“What do college men’s soccer coaches look for in recruits?” is a common question for us here at NCSA. It’s important to remember that there are over 1,400 men’s college soccer programs in the U.S. The athletic requirements to play on each team vary, sometimes even within the same division level. However, understanding the basic skill level that programs are looking for can help athletes target the level of competition that’s best suited for them. In this section, we’ve outlined some guidelines to help men’s college soccer players get an idea of what recruits look like.
The skills guidelines section offers a snapshot of what D1-level athletes can do on the field. Keep in mind that these numbers are simply a current snapshot of what coaches are already looking for.
Extremely athletic; taller than average; can out-jump opposing forwards; covers most of the goal-mouth when diving; catches everything when able to get two hands on the ball; is able to consistently catch crosses; punts and drop kicks past mid-field; goal kicks past midfield; is able to throw balls to teammates 35-45 yards away; is vocal in communicating with teammates, calling out marks and calling for the ball. What about soccer recruiting in college?
Fast; great first touch; makes smart passes and always looks to keep the ball, as opposed to just randomly kicking it; looks to get involved in the attack and dribble up the wing; defends one-on-one well; clearly looks to force the ball one way or the other; tackles smart.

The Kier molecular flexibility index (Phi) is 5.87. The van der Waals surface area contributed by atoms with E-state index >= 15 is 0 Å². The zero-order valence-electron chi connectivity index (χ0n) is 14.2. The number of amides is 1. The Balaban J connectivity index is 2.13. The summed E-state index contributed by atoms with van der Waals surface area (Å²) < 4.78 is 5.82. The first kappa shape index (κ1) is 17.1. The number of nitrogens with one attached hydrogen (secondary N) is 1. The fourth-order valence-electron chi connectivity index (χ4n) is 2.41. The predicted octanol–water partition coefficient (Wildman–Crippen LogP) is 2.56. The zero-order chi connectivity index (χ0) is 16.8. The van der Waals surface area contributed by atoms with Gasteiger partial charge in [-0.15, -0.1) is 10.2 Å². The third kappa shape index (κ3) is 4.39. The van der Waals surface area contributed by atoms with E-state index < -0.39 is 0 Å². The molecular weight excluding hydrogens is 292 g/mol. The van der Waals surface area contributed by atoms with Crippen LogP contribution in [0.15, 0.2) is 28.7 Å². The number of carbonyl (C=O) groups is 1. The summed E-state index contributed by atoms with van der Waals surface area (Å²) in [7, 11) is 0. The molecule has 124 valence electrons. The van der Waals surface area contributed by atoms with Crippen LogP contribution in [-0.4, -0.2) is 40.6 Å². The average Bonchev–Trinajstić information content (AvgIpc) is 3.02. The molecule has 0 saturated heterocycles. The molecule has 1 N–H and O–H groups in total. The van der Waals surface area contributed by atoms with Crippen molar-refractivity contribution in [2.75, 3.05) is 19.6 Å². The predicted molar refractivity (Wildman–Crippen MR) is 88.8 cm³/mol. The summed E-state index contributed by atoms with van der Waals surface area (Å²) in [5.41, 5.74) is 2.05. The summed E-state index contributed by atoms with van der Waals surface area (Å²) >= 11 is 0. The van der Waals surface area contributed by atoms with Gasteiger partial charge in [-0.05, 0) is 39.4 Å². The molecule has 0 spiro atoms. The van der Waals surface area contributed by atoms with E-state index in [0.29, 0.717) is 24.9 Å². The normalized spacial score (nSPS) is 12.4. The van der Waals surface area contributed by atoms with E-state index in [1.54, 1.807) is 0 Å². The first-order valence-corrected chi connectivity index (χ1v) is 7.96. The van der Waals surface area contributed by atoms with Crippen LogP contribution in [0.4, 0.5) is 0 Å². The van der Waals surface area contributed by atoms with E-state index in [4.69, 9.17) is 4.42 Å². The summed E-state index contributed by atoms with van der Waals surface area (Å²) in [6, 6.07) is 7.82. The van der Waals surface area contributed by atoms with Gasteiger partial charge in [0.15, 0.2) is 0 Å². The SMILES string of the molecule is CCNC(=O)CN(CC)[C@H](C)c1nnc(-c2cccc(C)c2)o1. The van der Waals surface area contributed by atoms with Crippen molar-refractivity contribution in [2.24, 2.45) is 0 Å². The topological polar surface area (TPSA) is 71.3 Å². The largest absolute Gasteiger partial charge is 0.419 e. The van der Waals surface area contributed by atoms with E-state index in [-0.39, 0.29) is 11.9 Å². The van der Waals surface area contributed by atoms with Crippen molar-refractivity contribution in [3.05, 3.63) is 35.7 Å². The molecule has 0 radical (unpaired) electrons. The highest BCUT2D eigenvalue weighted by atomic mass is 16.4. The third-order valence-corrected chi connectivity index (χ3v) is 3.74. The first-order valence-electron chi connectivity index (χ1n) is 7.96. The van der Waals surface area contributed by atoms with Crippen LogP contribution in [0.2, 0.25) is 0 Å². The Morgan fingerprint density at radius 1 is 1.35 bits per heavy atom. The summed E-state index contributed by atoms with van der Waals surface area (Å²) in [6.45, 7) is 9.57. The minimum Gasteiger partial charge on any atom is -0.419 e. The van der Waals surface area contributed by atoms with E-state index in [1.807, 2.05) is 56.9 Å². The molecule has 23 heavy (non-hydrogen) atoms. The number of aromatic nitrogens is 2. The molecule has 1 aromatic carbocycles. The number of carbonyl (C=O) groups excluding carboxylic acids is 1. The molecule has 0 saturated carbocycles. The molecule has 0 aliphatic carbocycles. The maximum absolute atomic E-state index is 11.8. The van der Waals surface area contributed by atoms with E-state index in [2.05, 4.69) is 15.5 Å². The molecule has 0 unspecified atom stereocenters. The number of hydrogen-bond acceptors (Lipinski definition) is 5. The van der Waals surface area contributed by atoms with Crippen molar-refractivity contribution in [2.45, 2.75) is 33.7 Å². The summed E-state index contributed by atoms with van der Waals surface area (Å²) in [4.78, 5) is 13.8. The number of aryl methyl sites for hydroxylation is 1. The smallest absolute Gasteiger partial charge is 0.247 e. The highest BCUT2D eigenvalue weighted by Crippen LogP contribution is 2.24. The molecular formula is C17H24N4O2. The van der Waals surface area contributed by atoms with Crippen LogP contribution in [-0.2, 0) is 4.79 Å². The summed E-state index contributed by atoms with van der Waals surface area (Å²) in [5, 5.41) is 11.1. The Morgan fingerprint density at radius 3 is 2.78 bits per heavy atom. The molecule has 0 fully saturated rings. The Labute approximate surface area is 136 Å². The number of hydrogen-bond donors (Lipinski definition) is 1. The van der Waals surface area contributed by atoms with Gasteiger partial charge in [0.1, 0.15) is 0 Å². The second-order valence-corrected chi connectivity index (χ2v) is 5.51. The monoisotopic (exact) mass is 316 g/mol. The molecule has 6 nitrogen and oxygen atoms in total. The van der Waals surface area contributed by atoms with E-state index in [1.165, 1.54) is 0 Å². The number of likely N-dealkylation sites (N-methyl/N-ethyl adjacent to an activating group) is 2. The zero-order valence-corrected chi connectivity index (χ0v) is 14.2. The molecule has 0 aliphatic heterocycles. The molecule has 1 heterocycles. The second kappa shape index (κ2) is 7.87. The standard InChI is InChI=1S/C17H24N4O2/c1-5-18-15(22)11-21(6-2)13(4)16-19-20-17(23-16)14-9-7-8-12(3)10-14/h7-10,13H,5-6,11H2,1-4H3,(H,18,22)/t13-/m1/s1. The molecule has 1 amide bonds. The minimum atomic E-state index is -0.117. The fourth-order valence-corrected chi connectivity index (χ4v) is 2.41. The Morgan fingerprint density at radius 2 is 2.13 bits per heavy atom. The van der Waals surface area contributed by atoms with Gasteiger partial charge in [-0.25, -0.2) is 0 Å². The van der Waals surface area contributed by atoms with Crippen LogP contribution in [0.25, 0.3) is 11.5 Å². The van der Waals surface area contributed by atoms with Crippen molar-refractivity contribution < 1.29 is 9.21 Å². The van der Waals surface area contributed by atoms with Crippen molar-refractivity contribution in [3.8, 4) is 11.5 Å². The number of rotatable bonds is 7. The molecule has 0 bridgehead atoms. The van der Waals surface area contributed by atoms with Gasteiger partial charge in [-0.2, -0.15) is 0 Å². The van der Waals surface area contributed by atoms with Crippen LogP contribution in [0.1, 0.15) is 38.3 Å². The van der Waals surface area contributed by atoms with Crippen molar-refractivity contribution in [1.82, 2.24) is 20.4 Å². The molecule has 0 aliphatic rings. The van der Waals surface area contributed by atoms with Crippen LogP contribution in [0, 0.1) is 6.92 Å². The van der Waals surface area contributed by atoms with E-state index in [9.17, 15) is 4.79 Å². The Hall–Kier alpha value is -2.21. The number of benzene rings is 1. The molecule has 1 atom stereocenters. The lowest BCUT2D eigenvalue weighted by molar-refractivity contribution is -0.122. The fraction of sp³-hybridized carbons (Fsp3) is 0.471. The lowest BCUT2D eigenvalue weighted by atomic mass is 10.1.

Fast; great first touch; ability to win headers; consistently good positioning (in position to help support other defenders in case they get beat); vocal communicator to other defenders and midfielders; controls the team’s back line in regard to pushing up and dropping back; always makes smart passes; solid and smart one-on-one defending.
Very comfortable with the ball; consistently has a great first touch no matter how good the pass is (hard, soft, in the air, bouncing, etc.); connects a large majority of passes; has vision to see and make passes that others can’t; looks to switch the field of play away from pressure; totally comfortable using both feet; can take deep shots; strong in the air, winning headers on goal kicks and punts; strong defending, either stealing passes or making strong tackles.
Fast; good endurance; one-on-one ability; ability to consistently serve a cross that is driven (not looped) into dangerous areas of the box; ability to get up and down the field (attack and defend); ability to make combination plays (give and go, etc.); ability to get in behind the back line; desire and vision to go to goal and take shots if opportunity presents itself (not content to stay on the wing).
One-on-one ability; more than just fast (has multiple moves to beat defenders); good power and accuracy of shot; good shot placement and selection (knows when and where to put the ball); ability to win headers on crosses; uses both feet equally; ability to receive ball with back to goal and then turn to attack goal; ability to get in behind the back line; knowledge of when to make runs to receive ball to attack goal without being offside.